SQL Clone
SQLServerCentral is supported by Redgate
 
Log in  ::  Register  ::  Not logged in
 
 
 


SQL server vs Access in the job market


SQL server vs Access in the job market

Author
Message
geuncho6
geuncho6
SSC Rookie
SSC Rookie (40 reputation)SSC Rookie (40 reputation)SSC Rookie (40 reputation)SSC Rookie (40 reputation)SSC Rookie (40 reputation)SSC Rookie (40 reputation)SSC Rookie (40 reputation)SSC Rookie (40 reputation)

Group: General Forum Members
Points: 40 Visits: 116
I am currently working with SQL server for my current job, but still am not an expert. As you know SQL server is very broad and deep sets of multiple technologies that will get bigger and broader.

I am beginning to wonder, will it be wiser to shift my area of concentration from SQL server to Microsoft Access? The reason being that large # of small to medium, and even big fortune 500 companies cannot operate without Access. I know that some local governments' detention center are still operating with Access for inmate management. Another reason is that it's easier and takes less time to develop expertise in my opinion.

Your opinion?
Evil Kraig F
Evil Kraig F
SSCrazy Eights
SSCrazy Eights (8.6K reputation)SSCrazy Eights (8.6K reputation)SSCrazy Eights (8.6K reputation)SSCrazy Eights (8.6K reputation)SSCrazy Eights (8.6K reputation)SSCrazy Eights (8.6K reputation)SSCrazy Eights (8.6K reputation)SSCrazy Eights (8.6K reputation)

Group: General Forum Members
Points: 8645 Visits: 7660
Major paycut and limitations as to what you can do with MS Access.

It takes time to be an expert in either, honestly. You're right, MSAccess is a powerful tool for smaller businesses, but do you want a job with a company that has nowhere for you to go once you've got them on track?

MSAccess is usually where you start, not where you end up, if you have the choice.


- Craig Farrell

Never stop learning, even if it hurts. Ego bruises are practically mandatory as you learn unless you've never risked enough to make a mistake.

For better assistance in answering your questions | Forum Netiquette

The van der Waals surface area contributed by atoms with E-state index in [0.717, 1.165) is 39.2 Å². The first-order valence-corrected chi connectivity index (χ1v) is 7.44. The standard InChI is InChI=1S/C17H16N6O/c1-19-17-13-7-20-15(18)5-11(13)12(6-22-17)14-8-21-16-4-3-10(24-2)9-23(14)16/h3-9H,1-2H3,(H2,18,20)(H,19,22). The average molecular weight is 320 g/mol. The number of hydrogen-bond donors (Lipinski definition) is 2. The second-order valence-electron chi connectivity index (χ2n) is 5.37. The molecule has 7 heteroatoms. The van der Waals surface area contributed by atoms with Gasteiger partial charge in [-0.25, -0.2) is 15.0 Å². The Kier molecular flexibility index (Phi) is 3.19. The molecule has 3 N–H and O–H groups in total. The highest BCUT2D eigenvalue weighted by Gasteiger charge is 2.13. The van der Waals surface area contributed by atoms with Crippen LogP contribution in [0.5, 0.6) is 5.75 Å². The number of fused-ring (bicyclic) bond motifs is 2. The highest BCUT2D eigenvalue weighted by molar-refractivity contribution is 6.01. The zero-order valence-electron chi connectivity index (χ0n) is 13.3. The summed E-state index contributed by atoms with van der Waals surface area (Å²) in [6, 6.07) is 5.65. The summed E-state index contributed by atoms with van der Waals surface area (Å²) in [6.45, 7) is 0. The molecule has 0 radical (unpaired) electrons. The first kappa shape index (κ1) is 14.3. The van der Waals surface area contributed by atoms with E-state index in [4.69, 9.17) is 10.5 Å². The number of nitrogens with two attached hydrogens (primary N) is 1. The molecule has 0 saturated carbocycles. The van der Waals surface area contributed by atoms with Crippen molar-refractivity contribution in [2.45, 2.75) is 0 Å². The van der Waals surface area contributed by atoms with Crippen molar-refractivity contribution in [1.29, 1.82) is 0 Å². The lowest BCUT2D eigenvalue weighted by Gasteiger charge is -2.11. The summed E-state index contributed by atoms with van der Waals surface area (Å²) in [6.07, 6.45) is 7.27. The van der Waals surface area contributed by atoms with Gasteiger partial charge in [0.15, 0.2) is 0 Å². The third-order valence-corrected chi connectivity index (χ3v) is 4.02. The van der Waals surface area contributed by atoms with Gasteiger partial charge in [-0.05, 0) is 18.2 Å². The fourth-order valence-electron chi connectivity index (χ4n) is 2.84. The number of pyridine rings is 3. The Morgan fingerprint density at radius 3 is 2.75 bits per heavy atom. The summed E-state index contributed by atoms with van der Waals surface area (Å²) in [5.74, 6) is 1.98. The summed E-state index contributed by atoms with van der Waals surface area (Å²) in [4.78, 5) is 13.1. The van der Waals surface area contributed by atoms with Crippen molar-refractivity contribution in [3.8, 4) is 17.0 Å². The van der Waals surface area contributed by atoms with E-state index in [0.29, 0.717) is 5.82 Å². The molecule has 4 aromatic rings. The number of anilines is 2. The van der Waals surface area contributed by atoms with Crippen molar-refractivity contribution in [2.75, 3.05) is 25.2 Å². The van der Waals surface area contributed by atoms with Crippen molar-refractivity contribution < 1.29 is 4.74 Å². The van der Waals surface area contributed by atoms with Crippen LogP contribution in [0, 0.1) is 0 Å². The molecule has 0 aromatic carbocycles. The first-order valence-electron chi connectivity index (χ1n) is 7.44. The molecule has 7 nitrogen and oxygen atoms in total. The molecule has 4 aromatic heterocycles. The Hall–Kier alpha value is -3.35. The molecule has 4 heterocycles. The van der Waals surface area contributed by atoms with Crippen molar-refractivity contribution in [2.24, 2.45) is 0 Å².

For index/tuning help, follow these directions. |Tally Tables

Twitter: @AnyWayDBA
SQLRNNR
SQLRNNR
SSC-Dedicated
SSC-Dedicated (32K reputation)SSC-Dedicated (32K reputation)SSC-Dedicated (32K reputation)SSC-Dedicated (32K reputation)SSC-Dedicated (32K reputation)SSC-Dedicated (32K reputation)SSC-Dedicated (32K reputation)SSC-Dedicated (32K reputation)

Group: General Forum Members
Points: 32751 Visits: 18559
Also consider that most DBAs do not consider Access as a Database. It is something more typically used by business persons to achieve a short term goal without long-term planning.



Jason AKA CirqueDeSQLeil
I have given a name to my pain...
MCM SQL Server, MVP


SQL RNNR

Posting Performance Based Questions - Gail Shaw

geuncho6
geuncho6
SSC Rookie
SSC Rookie (40 reputation)SSC Rookie (40 reputation)SSC Rookie (40 reputation)SSC Rookie (40 reputation)SSC Rookie (40 reputation)SSC Rookie (40 reputation)SSC Rookie (40 reputation)SSC Rookie (40 reputation)

Group: General Forum Members
Points: 40 Visits: 116
Well, IMHO, at least to me, I don't care at all about where the company is going or whether it's a long term or short term solution. In this day and age, the management at the companies are over-stretching the limits of free and cheap solutions before considering enterprise level solutions. In these kind of situations, what I'm interested in is whether my skill will get me a job and retain job with least competition and most ease whether it be MS Access or SQL or mySQL or whatever.
Ninja's_RGR'us
Ninja's_RGR'us
One Orange Chip
One Orange Chip (29K reputation)One Orange Chip (29K reputation)One Orange Chip (29K reputation)One Orange Chip (29K reputation)One Orange Chip (29K reputation)One Orange Chip (29K reputation)One Orange Chip (29K reputation)One Orange Chip (29K reputation)

Group: General Forum Members
Points: 29303 Visits: 9671
Sql server has sql express R2 which allows you to store 10 GB of data (5 times more than access last time I checked).

That version is free and only has CPU and RAM limitations. Extremely viable replacement for access... which can still be used as the front end rather than data store.
jshahan
jshahan
Mr or Mrs. 500
Mr or Mrs. 500 (550 reputation)Mr or Mrs. 500 (550 reputation)Mr or Mrs. 500 (550 reputation)Mr or Mrs. 500 (550 reputation)Mr or Mrs. 500 (550 reputation)Mr or Mrs. 500 (550 reputation)Mr or Mrs. 500 (550 reputation)Mr or Mrs. 500 (550 reputation)

Group: General Forum Members
Points: 550 Visits: 2086
It's been a few years since I've had to work with Access but I don't miss it much. There were several shortcomings such as 1) Trying to do complex queries in that awful query designer, 2) the database expanding everytime a temporary table is created and having to contract it manually, and 3) The possibility of the entire database becoming corrupt and unusuable.